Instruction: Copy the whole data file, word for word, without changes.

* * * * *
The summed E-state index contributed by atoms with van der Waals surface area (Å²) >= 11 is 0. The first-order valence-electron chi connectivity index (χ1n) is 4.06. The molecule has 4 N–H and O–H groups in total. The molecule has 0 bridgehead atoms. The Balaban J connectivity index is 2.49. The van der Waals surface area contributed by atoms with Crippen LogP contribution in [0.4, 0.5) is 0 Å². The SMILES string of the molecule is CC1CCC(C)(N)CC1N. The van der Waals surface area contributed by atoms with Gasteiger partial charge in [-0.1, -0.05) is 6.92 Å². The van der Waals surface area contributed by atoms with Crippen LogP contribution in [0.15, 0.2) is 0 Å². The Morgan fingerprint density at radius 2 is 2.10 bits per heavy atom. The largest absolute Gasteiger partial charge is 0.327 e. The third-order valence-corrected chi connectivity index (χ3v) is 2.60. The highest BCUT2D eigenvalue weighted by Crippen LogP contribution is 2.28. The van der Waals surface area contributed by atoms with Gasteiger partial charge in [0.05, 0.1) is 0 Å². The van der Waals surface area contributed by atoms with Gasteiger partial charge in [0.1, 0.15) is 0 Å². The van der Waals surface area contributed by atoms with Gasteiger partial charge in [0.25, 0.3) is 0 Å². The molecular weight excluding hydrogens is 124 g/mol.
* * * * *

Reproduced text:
The summed E-state index contributed by atoms with van der Waals surface area (Å²) >= 11 is 0. The first-order valence-electron chi connectivity index (χ1n) is 4.06. The molecule has 4 N–H and O–H groups in total. The molecule has 0 bridgehead atoms. The Balaban J connectivity index is 2.49. The van der Waals surface area contributed by atoms with Crippen LogP contribution in [0.4, 0.5) is 0 Å². The SMILES string of the molecule is CC1CCC(C)(N)CC1N. The van der Waals surface area contributed by atoms with Gasteiger partial charge in [-0.1, -0.05) is 6.92 Å². The van der Waals surface area contributed by atoms with Crippen LogP contribution in [0.15, 0.2) is 0 Å². The Morgan fingerprint density at radius 2 is 2.10 bits per heavy atom. The largest absolute Gasteiger partial charge is 0.327 e. The third-order valence-corrected chi connectivity index (χ3v) is 2.60. The highest BCUT2D eigenvalue weighted by Crippen LogP contribution is 2.28. The van der Waals surface area contributed by atoms with Gasteiger partial charge in [0.05, 0.1) is 0 Å². The van der Waals surface area contributed by atoms with Gasteiger partial charge in [0.1, 0.15) is 0 Å². The van der Waals surface area contributed by atoms with Gasteiger partial charge in [0.25, 0.3) is 0 Å². The molecular weight excluding hydrogens is 124 g/mol.